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Catalytic converter thefts prompt legislation, loss control action

Catalytic converter

A spike in catalytic converter thefts has caught the attention of the insurance sector and legislators, who are moving to take measures against the rising incidence.

Risk management efforts can also mitigate the threat and challenge potential thieves, experts say.

According to the National Insurance Crime Bureau, claims for stolen catalytic converters soared 325% to 14,433 in 2020, the most recent year for which figures are available, up dramatically from just 3,389 in 2019 and 1,298 in 2018.

Catalytic converters, which are parts of car exhaust systems, reduce harmful emissions from internal combustion engines. They are targets for theft because they use precious metals, including platinum, palladium and rhodium, in the process. Late last month, platinum was selling for nearly $1,060 an ounce, palladium for $1,770 per ounce, and rhodium for $12,350 an ounce, according to Money Metals Exchange, offering a compelling bounty for thieves.

“The presence of those metals is what drives catalytic converter thefts, as they can easily bring anywhere from $20 to $240 in recycling value depending on the amount and type of precious metal they contain,” said Dale Porfilio, chief insurance officer for the Insurance Information Institute in New York.

The problem is growing and spreading.

“The frequency of these claims has increased over the past 18 months,” said Kevin Shumate, Ostrander, Ohio-based vice president, U.S. loss adjusting services, at Crawford & Co. “Stealing catalytic converters has been an issue in the U.S. for some time, but thefts are on the increase in Australia, Asia and the U.K.”

The popularity of larger sport utility vehicles has played into the hands of criminals.

“They often target sport utility vehicles because their ground clearance is sufficient for the thief to gain access to the converter without having to deploy a jack, and that saves time,” Mr. Porfilio said.

Dave Carlson, Cleveland-based U.S auto and manufacturing practice leader for Marsh LLC, said larger vehicles also have larger converters potentially worth more. “People find it easy to take a catalytic converter. All you need basically is a hacksaw and if you have an electric device or saw you can do it in a minute,” he said.

Hybrid vehicles are also targeted because the more limited frequency of the converter’s use — it is only used when the gas engine is engaged — leaves the metals inside less degraded and of higher value, he said.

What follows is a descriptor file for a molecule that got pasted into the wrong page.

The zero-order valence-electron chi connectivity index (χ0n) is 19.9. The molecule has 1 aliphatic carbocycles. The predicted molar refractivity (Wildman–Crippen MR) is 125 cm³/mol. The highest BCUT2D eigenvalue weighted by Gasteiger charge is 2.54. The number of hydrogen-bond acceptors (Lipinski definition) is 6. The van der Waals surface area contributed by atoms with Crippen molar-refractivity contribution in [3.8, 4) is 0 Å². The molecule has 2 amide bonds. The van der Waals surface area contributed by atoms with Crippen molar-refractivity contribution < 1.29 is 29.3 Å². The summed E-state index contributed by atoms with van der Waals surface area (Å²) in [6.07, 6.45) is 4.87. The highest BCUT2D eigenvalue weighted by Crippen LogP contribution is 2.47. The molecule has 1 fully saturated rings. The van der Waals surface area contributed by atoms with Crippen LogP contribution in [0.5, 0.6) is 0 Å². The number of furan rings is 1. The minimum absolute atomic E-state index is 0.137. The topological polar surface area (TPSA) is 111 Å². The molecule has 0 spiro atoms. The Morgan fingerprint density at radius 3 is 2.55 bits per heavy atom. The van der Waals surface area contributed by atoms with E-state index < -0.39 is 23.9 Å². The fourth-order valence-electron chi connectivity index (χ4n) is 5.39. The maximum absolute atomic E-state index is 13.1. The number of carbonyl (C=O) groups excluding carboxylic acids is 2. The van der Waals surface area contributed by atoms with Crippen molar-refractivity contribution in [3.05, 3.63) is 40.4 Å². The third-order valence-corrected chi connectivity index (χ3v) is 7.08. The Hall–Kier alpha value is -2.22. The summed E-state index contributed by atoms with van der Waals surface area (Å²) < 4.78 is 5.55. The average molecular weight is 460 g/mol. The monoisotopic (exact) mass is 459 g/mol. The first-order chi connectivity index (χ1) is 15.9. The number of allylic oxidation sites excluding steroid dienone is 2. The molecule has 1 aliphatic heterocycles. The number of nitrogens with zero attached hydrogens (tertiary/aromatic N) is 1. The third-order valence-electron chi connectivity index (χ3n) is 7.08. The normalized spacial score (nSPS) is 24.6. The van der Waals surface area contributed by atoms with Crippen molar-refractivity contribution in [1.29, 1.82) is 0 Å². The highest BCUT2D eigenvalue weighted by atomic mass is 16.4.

“Industry sources suggest that hybrid vehicles and SUVs are targeted predominantly. The Toyota Prius is ranked among the top 10 most targeted cars in the country,” Mr. Shumate said.

Auto manufacturers, fleet owners and individual operators can take steps to mitigate the exposure.

“People are warned to park in secure locations, consider alarms and sensors, and to consult with their manufacturer around steps to make theft more difficult,” Mr. Shumate said.

The converter itself can be altered for identification purposes, and devices such as covers and steel plates can be used to frustrate theft.

“Parking vehicles in locked garages or fenced yards is ideal. If this is not available, then leaving vehicles in well-lighted areas is recommended. Services are now available to etch the VIN onto the catalytic converter, which can help recover the part if stolen,” Mr. Porfilio said.

Auto manufacturers, which may have hundreds or thousands of cars on a lot, are “very aware of the exposure,” Mr. Carlson said, and have security protocols in place to deter theft of all types. “Theft has been an issue at large original equipment manufacturers, so they’ve been very in tune with theft for decades,” he said.

Claims for catalytic converter thefts are often below the threshold of deductibles on the commercial coverage for large vehicle fleets, he said.

Emerging technology is also helping reduce the exposure for diesel vehicles.

Modern diesel engines in medium and heavy-duty trucks use diesel exhaust fluid to improve emissions and an aftertreatment system, which means they don’t have a catalytic converter. Aftertreatment systems are made up of a diesel particulate filter and diesel oxidation catalyst, according to Larry Harlow, director of claims for Sentry Insurance in Stevens Point, Wisconsin.

 “While the function of reducing emissions is the same, most aftertreatment systems don’t contain the metals that make the catalytic converters so valuable,” he said.

The problem has also caught the eye of legislators.

“Some states are implementing greater enforcement and tracking systems, which hopefully will inhibit this type of theft,” Mr. Porfilio said.

In October 2022, New York Governor Kathy Hochul announced several actions to increase catalytic converter theft enforcement in high-theft areas by targeting unauthorized and illegal vehicle dismantlers, or “chop shops.” She also signed legislation that imposes restrictions on the purchase, sale and possession of catalytic converters by vehicle dismantlers and scrap processers.

According to the National Conference of State Legislatures, 12 states enacted bills in 2021 addressing catalytic converter thefts, at least 20 states enacted 25 bills in 2022, and “the trend is likely to continue in 2023.”